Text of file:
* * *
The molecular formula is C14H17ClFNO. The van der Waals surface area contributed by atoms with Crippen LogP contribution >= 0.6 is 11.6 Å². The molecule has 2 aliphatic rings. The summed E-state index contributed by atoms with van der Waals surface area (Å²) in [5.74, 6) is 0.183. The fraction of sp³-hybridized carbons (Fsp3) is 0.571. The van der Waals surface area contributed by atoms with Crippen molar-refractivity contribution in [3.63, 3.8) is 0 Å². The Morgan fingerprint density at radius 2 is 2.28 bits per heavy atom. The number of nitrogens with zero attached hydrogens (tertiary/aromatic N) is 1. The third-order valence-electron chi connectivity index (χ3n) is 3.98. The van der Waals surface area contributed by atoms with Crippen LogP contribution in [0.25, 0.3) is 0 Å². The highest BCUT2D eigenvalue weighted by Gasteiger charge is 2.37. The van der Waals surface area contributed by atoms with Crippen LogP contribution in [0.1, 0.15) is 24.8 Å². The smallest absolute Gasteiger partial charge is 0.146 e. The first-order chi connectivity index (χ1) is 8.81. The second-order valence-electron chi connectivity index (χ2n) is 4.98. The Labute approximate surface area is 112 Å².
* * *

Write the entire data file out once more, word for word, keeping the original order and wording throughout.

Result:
The molecular formula is C14H17ClFNO. The van der Waals surface area contributed by atoms with Crippen LogP contribution >= 0.6 is 11.6 Å². The molecule has 2 aliphatic rings. The summed E-state index contributed by atoms with van der Waals surface area (Å²) in [5.74, 6) is 0.183. The fraction of sp³-hybridized carbons (Fsp3) is 0.571. The van der Waals surface area contributed by atoms with Crippen molar-refractivity contribution in [3.63, 3.8) is 0 Å². The Morgan fingerprint density at radius 2 is 2.28 bits per heavy atom. The number of nitrogens with zero attached hydrogens (tertiary/aromatic N) is 1. The third-order valence-electron chi connectivity index (χ3n) is 3.98. The van der Waals surface area contributed by atoms with Crippen LogP contribution in [0.25, 0.3) is 0 Å². The highest BCUT2D eigenvalue weighted by Gasteiger charge is 2.37. The van der Waals surface area contributed by atoms with Crippen LogP contribution in [0.1, 0.15) is 24.8 Å². The smallest absolute Gasteiger partial charge is 0.146 e. The first-order chi connectivity index (χ1) is 8.81. The second-order valence-electron chi connectivity index (χ2n) is 4.98. The Labute approximate surface area is 112 Å².